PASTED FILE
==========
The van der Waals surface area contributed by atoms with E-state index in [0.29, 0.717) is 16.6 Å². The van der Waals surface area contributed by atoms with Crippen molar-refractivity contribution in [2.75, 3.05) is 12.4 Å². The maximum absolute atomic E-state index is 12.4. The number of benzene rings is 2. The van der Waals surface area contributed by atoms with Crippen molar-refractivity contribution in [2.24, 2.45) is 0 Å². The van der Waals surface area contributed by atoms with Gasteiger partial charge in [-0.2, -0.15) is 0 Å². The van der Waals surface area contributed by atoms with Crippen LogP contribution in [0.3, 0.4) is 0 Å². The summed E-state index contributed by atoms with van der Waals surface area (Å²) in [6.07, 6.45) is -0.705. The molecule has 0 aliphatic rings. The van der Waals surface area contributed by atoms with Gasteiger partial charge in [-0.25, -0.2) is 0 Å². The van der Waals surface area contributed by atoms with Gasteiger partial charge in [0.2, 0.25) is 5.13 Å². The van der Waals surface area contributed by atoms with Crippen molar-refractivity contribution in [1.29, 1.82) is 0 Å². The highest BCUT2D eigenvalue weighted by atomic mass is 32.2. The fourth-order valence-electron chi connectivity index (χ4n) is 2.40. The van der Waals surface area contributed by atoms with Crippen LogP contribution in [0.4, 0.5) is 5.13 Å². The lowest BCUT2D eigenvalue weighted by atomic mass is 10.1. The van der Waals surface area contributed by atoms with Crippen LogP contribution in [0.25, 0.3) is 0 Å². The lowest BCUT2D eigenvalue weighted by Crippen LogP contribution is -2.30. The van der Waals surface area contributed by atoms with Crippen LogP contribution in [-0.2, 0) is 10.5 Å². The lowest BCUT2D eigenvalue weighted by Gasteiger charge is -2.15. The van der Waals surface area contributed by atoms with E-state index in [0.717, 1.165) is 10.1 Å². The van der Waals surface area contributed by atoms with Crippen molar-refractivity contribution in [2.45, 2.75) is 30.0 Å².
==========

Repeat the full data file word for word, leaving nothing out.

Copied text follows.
The van der Waals surface area contributed by atoms with E-state index in [0.29, 0.717) is 16.6 Å². The van der Waals surface area contributed by atoms with Crippen molar-refractivity contribution in [2.75, 3.05) is 12.4 Å². The maximum absolute atomic E-state index is 12.4. The number of benzene rings is 2. The van der Waals surface area contributed by atoms with Crippen molar-refractivity contribution in [2.24, 2.45) is 0 Å². The van der Waals surface area contributed by atoms with Gasteiger partial charge in [-0.2, -0.15) is 0 Å². The van der Waals surface area contributed by atoms with Crippen LogP contribution in [0.3, 0.4) is 0 Å². The summed E-state index contributed by atoms with van der Waals surface area (Å²) in [6.07, 6.45) is -0.705. The molecule has 0 aliphatic rings. The van der Waals surface area contributed by atoms with Gasteiger partial charge in [-0.25, -0.2) is 0 Å². The van der Waals surface area contributed by atoms with Gasteiger partial charge in [0.2, 0.25) is 5.13 Å². The van der Waals surface area contributed by atoms with Crippen molar-refractivity contribution in [1.29, 1.82) is 0 Å². The highest BCUT2D eigenvalue weighted by atomic mass is 32.2. The fourth-order valence-electron chi connectivity index (χ4n) is 2.40. The van der Waals surface area contributed by atoms with Crippen LogP contribution in [0.4, 0.5) is 5.13 Å². The lowest BCUT2D eigenvalue weighted by atomic mass is 10.1. The van der Waals surface area contributed by atoms with Crippen LogP contribution in [0.25, 0.3) is 0 Å². The lowest BCUT2D eigenvalue weighted by Crippen LogP contribution is -2.30. The van der Waals surface area contributed by atoms with Crippen LogP contribution in [-0.2, 0) is 10.5 Å². The lowest BCUT2D eigenvalue weighted by Gasteiger charge is -2.15. The van der Waals surface area contributed by atoms with E-state index in [0.717, 1.165) is 10.1 Å². The van der Waals surface area contributed by atoms with Crippen molar-refractivity contribution in [2.45, 2.75) is 30.0 Å².